– Spring: March 1 to May 31;
– Summer: June 1 to August 31;
– Autumn (Fall): September 1 to November 30
– Winter: December 1 to February 28 (February 29 in a leap year).
Other factors can also affect the weather and temperature over the seasons; some areas experience dry summers as temperatures spike, while others might call summer their "wet season." A wet season is when a majority of a country or region's annual precipitation occurs, according to the Met Office. Mountainous regions might experience more snowfall than plains within the same latitude, while oceanfront property could see an increase in violent tropical storms as the weather shifts.
The time of year a region experiences a season depends on whether it is in the northern or southern hemisphere. The Southern Hemisphere experiences winter while its northern neighbors encounter summer; the north sees the slow blossom of spring while the south brings in the autumn harvest.
What causes the seasons?
The cycle of seasons is caused by our planet's tilt toward the sun. The Earth spins around an (invisible) axis. At different times during the year, the northern or southern axis is closer to the sun. During these times, the hemisphere tipped toward the star experiences summer, while the hemisphere tilted away from the sun experiences winter, according to NOAA.
At other locations in Earth's annual journey, the axis is not tilted toward or away from the sun. During these times of the year, the hemispheres experience spring and autumn.
The astronomical definition of the seasons relates to specific points in Earth's trip around the sun. The summer and winter solstice, the longest and shortest day of the year, occurs when Earth's axis is either closest or farthest from the sun. The summer solstice in the Northern Hemisphere occurs around June 21, the same day as the winter solstice in the Southern Hemisphere, according to NOAA. The south's summer solstice occurs around December 21, the winter solstice for the north. In both hemispheres, the summer solstice marks the first day of astronomical summer, while the winter solstice is considered the first day of astronomical winter.
Equinoxes are another significant day during Earth's journey around the sun. On these days, the planet's axis is pointed parallel to the sun, rather than toward or away from it. Day and night during the equinoxes are supposed to be close to equal. The spring, or vernal, equinox for the northern hemisphere takes place around March 20, the same day as the south's autumnal equinox. The vernal equinox in the southern hemisphere occurs around September 20, when people in the north celebrate the autumnal equinox. The vernal equinox marks the first day of astronomical spring for a hemisphere, while the autumnal equinox ushers in the first day of fall.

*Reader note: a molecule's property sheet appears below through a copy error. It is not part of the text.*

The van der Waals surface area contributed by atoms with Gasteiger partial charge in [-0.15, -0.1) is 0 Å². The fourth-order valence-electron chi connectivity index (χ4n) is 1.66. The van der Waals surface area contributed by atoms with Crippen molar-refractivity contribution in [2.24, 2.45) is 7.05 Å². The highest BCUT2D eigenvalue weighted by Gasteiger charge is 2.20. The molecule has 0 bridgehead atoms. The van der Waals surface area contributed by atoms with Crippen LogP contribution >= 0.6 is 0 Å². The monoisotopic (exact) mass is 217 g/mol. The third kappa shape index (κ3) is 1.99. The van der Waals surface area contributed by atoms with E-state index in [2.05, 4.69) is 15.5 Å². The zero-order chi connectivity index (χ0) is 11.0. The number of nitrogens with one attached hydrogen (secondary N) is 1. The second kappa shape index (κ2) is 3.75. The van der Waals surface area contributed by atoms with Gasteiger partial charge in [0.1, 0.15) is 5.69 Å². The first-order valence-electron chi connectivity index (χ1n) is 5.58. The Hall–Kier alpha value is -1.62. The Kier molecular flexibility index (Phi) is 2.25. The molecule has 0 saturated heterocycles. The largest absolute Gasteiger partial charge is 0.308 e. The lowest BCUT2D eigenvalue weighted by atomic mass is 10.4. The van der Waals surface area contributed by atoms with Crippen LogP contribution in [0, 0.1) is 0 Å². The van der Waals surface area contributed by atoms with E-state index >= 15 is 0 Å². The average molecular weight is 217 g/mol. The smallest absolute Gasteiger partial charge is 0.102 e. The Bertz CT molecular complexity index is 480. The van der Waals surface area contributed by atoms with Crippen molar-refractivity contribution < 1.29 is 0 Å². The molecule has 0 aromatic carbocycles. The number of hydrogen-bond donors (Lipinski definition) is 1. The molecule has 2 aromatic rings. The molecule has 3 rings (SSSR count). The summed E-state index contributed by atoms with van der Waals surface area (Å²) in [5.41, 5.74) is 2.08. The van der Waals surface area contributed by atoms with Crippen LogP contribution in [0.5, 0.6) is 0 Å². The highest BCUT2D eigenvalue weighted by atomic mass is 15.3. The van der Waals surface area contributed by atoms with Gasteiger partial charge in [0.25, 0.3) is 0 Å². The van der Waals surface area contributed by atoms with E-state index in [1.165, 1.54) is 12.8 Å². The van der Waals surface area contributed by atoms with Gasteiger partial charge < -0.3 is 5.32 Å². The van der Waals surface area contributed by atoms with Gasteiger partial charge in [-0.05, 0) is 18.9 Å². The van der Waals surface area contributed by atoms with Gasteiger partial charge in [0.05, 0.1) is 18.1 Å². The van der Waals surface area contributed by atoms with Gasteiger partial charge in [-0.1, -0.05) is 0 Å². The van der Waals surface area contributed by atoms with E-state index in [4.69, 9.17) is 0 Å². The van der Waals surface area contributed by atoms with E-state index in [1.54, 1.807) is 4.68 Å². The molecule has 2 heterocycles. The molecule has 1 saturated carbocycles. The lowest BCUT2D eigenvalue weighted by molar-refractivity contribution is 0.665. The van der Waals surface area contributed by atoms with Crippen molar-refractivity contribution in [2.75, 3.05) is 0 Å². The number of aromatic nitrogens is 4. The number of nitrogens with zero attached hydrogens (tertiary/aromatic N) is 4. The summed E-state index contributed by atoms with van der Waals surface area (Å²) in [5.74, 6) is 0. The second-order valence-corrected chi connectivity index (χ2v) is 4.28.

But changes in the weather often precede these significant points. The meteorological seasons focus on these changes, fitting the seasons to the three months that best usher them in. December to February marks meteorological winter in the Northern Hemisphere and meteorological summer in the southern. March, April, and May are lauded as spring or autumn, depending on the location, while June through August are the months of summer for the north and winter for the south. September, October, and November conclude the cycle, ushering in fall in northern regions and spring in southern, according to NOAA.
The seasons can bring a wide variety to the year for those locations that experience them in full. The weather in each one may allow people to engage in activities that they cannot perform in others — skiing in the winter, swimming in the summer. Each season brings with it its own potential dangers, but also its own particular brand of beauty.
Explore the seasons in more detail with this educational material from Lumen Learning. Earth is not the only planet with seasons, if you would like to learn more about seasons on other planets check out this article from NASA. Discover what causes the seasons with this informative piece from the National Weather Service.
- De Paor, Declan G., et al. "Exploring the reasons for the seasons using Google Earth, 3D models, and plots." International Journal of Digital Earth 10.6 (2017): 582-603.
- Khavrus, Vyacheslav, and Ihor Shelevytsky. "Geometry and the physics of seasons." Physics Education 47.6 (2012): 680.
- Yolen, Jane. Ring of Earth: A Child's Book of Seasons. StarWalk Kids Media, 2014.